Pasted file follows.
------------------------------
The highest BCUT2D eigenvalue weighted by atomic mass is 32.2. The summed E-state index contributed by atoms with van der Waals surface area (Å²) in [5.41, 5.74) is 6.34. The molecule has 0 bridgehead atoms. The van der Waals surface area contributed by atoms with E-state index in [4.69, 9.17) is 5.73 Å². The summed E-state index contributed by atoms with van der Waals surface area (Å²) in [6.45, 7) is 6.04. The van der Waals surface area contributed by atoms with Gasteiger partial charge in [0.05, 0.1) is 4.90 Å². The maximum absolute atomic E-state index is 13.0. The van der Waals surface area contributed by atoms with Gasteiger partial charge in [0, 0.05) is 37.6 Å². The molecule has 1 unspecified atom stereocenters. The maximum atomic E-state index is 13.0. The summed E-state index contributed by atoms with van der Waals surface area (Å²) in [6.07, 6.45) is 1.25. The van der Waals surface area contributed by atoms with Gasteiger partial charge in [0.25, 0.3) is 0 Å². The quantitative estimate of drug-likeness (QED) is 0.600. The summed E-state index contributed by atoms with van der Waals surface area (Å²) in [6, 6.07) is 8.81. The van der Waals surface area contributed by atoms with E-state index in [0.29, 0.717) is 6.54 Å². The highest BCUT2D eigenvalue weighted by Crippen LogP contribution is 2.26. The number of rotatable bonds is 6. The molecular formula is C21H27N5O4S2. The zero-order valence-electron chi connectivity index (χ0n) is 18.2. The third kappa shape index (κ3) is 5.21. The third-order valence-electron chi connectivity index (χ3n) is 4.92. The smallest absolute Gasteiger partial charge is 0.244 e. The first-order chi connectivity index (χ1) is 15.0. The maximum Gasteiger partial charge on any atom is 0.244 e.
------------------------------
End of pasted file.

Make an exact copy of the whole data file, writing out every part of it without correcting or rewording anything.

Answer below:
The highest BCUT2D eigenvalue weighted by atomic mass is 32.2. The summed E-state index contributed by atoms with van der Waals surface area (Å²) in [5.41, 5.74) is 6.34. The molecule has 0 bridgehead atoms. The van der Waals surface area contributed by atoms with E-state index in [4.69, 9.17) is 5.73 Å². The summed E-state index contributed by atoms with van der Waals surface area (Å²) in [6.45, 7) is 6.04. The van der Waals surface area contributed by atoms with Gasteiger partial charge in [0.05, 0.1) is 4.90 Å². The maximum absolute atomic E-state index is 13.0. The van der Waals surface area contributed by atoms with Gasteiger partial charge in [0, 0.05) is 37.6 Å². The molecule has 1 unspecified atom stereocenters. The maximum atomic E-state index is 13.0. The summed E-state index contributed by atoms with van der Waals surface area (Å²) in [6.07, 6.45) is 1.25. The van der Waals surface area contributed by atoms with Gasteiger partial charge in [0.25, 0.3) is 0 Å². The quantitative estimate of drug-likeness (QED) is 0.600. The summed E-state index contributed by atoms with van der Waals surface area (Å²) in [6, 6.07) is 8.81. The van der Waals surface area contributed by atoms with E-state index in [0.29, 0.717) is 6.54 Å². The highest BCUT2D eigenvalue weighted by Crippen LogP contribution is 2.26. The number of rotatable bonds is 6. The molecular formula is C21H27N5O4S2. The zero-order valence-electron chi connectivity index (χ0n) is 18.2. The third kappa shape index (κ3) is 5.21. The third-order valence-electron chi connectivity index (χ3n) is 4.92. The smallest absolute Gasteiger partial charge is 0.244 e. The first-order chi connectivity index (χ1) is 15.0. The maximum Gasteiger partial charge on any atom is 0.244 e.